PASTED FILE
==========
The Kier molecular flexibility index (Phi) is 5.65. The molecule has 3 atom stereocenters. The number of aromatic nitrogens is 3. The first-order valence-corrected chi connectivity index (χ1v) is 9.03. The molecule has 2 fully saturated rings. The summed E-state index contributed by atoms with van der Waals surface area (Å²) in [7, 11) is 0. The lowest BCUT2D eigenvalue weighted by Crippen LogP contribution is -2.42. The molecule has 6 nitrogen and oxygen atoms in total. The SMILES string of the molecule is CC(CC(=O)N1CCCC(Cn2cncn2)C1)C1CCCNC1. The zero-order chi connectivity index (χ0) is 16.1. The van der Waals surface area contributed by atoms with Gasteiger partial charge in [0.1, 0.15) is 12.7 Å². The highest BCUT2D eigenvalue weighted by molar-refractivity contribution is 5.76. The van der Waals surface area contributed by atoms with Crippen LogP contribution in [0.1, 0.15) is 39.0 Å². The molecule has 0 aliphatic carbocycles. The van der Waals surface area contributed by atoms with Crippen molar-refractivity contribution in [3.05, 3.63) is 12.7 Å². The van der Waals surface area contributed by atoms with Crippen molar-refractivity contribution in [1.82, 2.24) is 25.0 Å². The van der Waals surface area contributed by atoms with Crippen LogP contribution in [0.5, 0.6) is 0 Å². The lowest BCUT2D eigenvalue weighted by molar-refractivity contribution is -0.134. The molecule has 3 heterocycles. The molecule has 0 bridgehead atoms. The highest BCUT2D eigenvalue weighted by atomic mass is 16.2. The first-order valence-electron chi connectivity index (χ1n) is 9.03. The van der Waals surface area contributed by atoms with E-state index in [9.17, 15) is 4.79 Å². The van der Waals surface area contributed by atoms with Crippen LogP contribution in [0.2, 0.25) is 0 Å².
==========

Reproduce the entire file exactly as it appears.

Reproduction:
The Kier molecular flexibility index (Phi) is 5.65. The molecule has 3 atom stereocenters. The number of aromatic nitrogens is 3. The first-order valence-corrected chi connectivity index (χ1v) is 9.03. The molecule has 2 fully saturated rings. The summed E-state index contributed by atoms with van der Waals surface area (Å²) in [7, 11) is 0. The lowest BCUT2D eigenvalue weighted by Crippen LogP contribution is -2.42. The molecule has 6 nitrogen and oxygen atoms in total. The SMILES string of the molecule is CC(CC(=O)N1CCCC(Cn2cncn2)C1)C1CCCNC1. The zero-order chi connectivity index (χ0) is 16.1. The van der Waals surface area contributed by atoms with Gasteiger partial charge in [0.1, 0.15) is 12.7 Å². The highest BCUT2D eigenvalue weighted by molar-refractivity contribution is 5.76. The van der Waals surface area contributed by atoms with Crippen LogP contribution in [0.1, 0.15) is 39.0 Å². The molecule has 0 aliphatic carbocycles. The van der Waals surface area contributed by atoms with Crippen molar-refractivity contribution in [3.05, 3.63) is 12.7 Å². The van der Waals surface area contributed by atoms with Crippen molar-refractivity contribution in [1.82, 2.24) is 25.0 Å². The van der Waals surface area contributed by atoms with Crippen LogP contribution in [0.5, 0.6) is 0 Å². The lowest BCUT2D eigenvalue weighted by molar-refractivity contribution is -0.134. The molecule has 3 heterocycles. The molecule has 0 bridgehead atoms. The highest BCUT2D eigenvalue weighted by atomic mass is 16.2. The first-order valence-electron chi connectivity index (χ1n) is 9.03. The van der Waals surface area contributed by atoms with E-state index in [9.17, 15) is 4.79 Å². The van der Waals surface area contributed by atoms with Crippen LogP contribution in [0.2, 0.25) is 0 Å².